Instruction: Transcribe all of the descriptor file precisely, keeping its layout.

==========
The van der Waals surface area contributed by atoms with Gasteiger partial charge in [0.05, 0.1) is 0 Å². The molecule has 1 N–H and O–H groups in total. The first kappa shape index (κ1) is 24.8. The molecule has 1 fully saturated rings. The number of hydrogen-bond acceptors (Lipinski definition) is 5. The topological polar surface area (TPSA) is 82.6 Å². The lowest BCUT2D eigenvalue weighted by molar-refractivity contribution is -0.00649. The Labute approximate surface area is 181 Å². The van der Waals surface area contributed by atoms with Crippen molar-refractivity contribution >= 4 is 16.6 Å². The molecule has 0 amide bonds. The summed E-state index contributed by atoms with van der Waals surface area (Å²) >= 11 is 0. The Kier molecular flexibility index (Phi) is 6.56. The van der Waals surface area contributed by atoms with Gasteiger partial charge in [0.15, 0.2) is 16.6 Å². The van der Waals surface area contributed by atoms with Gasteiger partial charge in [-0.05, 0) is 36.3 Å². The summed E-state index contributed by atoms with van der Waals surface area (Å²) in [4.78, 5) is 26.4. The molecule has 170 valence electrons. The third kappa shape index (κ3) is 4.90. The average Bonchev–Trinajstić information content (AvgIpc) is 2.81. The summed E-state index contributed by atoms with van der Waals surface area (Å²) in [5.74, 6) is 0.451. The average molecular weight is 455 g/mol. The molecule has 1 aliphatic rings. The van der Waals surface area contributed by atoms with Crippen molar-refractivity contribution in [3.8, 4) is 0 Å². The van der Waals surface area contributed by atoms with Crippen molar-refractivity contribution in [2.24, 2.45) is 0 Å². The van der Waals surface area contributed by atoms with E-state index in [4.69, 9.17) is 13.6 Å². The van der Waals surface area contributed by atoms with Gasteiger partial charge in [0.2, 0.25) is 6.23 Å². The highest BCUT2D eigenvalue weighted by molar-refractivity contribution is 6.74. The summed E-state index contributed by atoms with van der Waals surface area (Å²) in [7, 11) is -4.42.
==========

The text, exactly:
The van der Waals surface area contributed by atoms with Gasteiger partial charge in [0.05, 0.1) is 0 Å². The molecule has 1 N–H and O–H groups in total. The first kappa shape index (κ1) is 24.8. The molecule has 1 fully saturated rings. The number of hydrogen-bond acceptors (Lipinski definition) is 5. The topological polar surface area (TPSA) is 82.6 Å². The lowest BCUT2D eigenvalue weighted by molar-refractivity contribution is -0.00649. The Labute approximate surface area is 181 Å². The van der Waals surface area contributed by atoms with Crippen molar-refractivity contribution >= 4 is 16.6 Å². The molecule has 0 amide bonds. The summed E-state index contributed by atoms with van der Waals surface area (Å²) >= 11 is 0. The Kier molecular flexibility index (Phi) is 6.56. The van der Waals surface area contributed by atoms with Gasteiger partial charge in [0.15, 0.2) is 16.6 Å². The van der Waals surface area contributed by atoms with Gasteiger partial charge in [-0.05, 0) is 36.3 Å². The summed E-state index contributed by atoms with van der Waals surface area (Å²) in [4.78, 5) is 26.4. The molecule has 170 valence electrons. The third kappa shape index (κ3) is 4.90. The average Bonchev–Trinajstić information content (AvgIpc) is 2.81. The summed E-state index contributed by atoms with van der Waals surface area (Å²) in [5.74, 6) is 0.451. The average molecular weight is 455 g/mol. The molecule has 1 aliphatic rings. The van der Waals surface area contributed by atoms with Crippen molar-refractivity contribution in [3.8, 4) is 0 Å². The van der Waals surface area contributed by atoms with Crippen molar-refractivity contribution in [2.24, 2.45) is 0 Å². The van der Waals surface area contributed by atoms with E-state index in [4.69, 9.17) is 13.6 Å². The van der Waals surface area contributed by atoms with Gasteiger partial charge in [0.2, 0.25) is 6.23 Å². The highest BCUT2D eigenvalue weighted by molar-refractivity contribution is 6.74. The summed E-state index contributed by atoms with van der Waals surface area (Å²) in [7, 11) is -4.42.